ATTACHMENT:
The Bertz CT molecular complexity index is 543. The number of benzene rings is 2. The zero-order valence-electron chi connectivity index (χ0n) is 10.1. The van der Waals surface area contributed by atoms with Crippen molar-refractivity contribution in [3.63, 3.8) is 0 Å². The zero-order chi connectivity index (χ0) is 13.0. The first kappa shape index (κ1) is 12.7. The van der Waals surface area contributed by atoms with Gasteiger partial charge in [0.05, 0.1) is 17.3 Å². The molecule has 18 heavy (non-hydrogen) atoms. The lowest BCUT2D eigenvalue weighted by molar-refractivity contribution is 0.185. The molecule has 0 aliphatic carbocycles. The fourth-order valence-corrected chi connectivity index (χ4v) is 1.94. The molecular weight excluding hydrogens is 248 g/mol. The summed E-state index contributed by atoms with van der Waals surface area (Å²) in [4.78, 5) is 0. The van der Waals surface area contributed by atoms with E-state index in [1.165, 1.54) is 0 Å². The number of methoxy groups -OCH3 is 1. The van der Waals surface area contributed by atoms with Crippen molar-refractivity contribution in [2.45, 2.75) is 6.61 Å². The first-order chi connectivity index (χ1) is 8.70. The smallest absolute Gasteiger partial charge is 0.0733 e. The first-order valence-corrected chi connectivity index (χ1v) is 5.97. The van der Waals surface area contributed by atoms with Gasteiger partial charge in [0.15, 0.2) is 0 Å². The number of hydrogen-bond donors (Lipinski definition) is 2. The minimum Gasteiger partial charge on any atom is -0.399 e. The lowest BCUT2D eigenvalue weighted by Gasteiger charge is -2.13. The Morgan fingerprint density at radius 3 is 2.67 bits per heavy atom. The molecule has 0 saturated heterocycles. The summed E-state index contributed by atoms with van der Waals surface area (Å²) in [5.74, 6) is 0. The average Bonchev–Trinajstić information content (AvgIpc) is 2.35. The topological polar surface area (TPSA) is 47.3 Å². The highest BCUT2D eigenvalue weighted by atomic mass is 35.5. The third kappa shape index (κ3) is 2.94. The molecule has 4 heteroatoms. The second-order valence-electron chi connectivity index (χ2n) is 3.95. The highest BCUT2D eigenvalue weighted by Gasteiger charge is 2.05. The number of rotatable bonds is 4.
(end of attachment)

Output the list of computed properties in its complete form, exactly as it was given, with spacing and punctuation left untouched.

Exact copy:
The Bertz CT molecular complexity index is 543. The number of benzene rings is 2. The zero-order valence-electron chi connectivity index (χ0n) is 10.1. The van der Waals surface area contributed by atoms with Crippen molar-refractivity contribution in [3.63, 3.8) is 0 Å². The zero-order chi connectivity index (χ0) is 13.0. The first kappa shape index (κ1) is 12.7. The van der Waals surface area contributed by atoms with Gasteiger partial charge in [0.05, 0.1) is 17.3 Å². The molecule has 18 heavy (non-hydrogen) atoms. The lowest BCUT2D eigenvalue weighted by molar-refractivity contribution is 0.185. The molecule has 0 aliphatic carbocycles. The fourth-order valence-corrected chi connectivity index (χ4v) is 1.94. The molecular weight excluding hydrogens is 248 g/mol. The summed E-state index contributed by atoms with van der Waals surface area (Å²) in [4.78, 5) is 0. The van der Waals surface area contributed by atoms with E-state index in [1.165, 1.54) is 0 Å². The number of methoxy groups -OCH3 is 1. The van der Waals surface area contributed by atoms with Crippen molar-refractivity contribution in [2.45, 2.75) is 6.61 Å². The first-order chi connectivity index (χ1) is 8.70. The smallest absolute Gasteiger partial charge is 0.0733 e. The first-order valence-corrected chi connectivity index (χ1v) is 5.97. The van der Waals surface area contributed by atoms with Gasteiger partial charge in [0.15, 0.2) is 0 Å². The number of hydrogen-bond donors (Lipinski definition) is 2. The minimum Gasteiger partial charge on any atom is -0.399 e. The lowest BCUT2D eigenvalue weighted by Gasteiger charge is -2.13. The Morgan fingerprint density at radius 3 is 2.67 bits per heavy atom. The molecule has 0 saturated heterocycles. The summed E-state index contributed by atoms with van der Waals surface area (Å²) in [5.74, 6) is 0. The average Bonchev–Trinajstić information content (AvgIpc) is 2.35. The topological polar surface area (TPSA) is 47.3 Å². The highest BCUT2D eigenvalue weighted by atomic mass is 35.5. The third kappa shape index (κ3) is 2.94. The molecule has 4 heteroatoms. The second-order valence-electron chi connectivity index (χ2n) is 3.95. The highest BCUT2D eigenvalue weighted by Gasteiger charge is 2.05. The number of rotatable bonds is 4.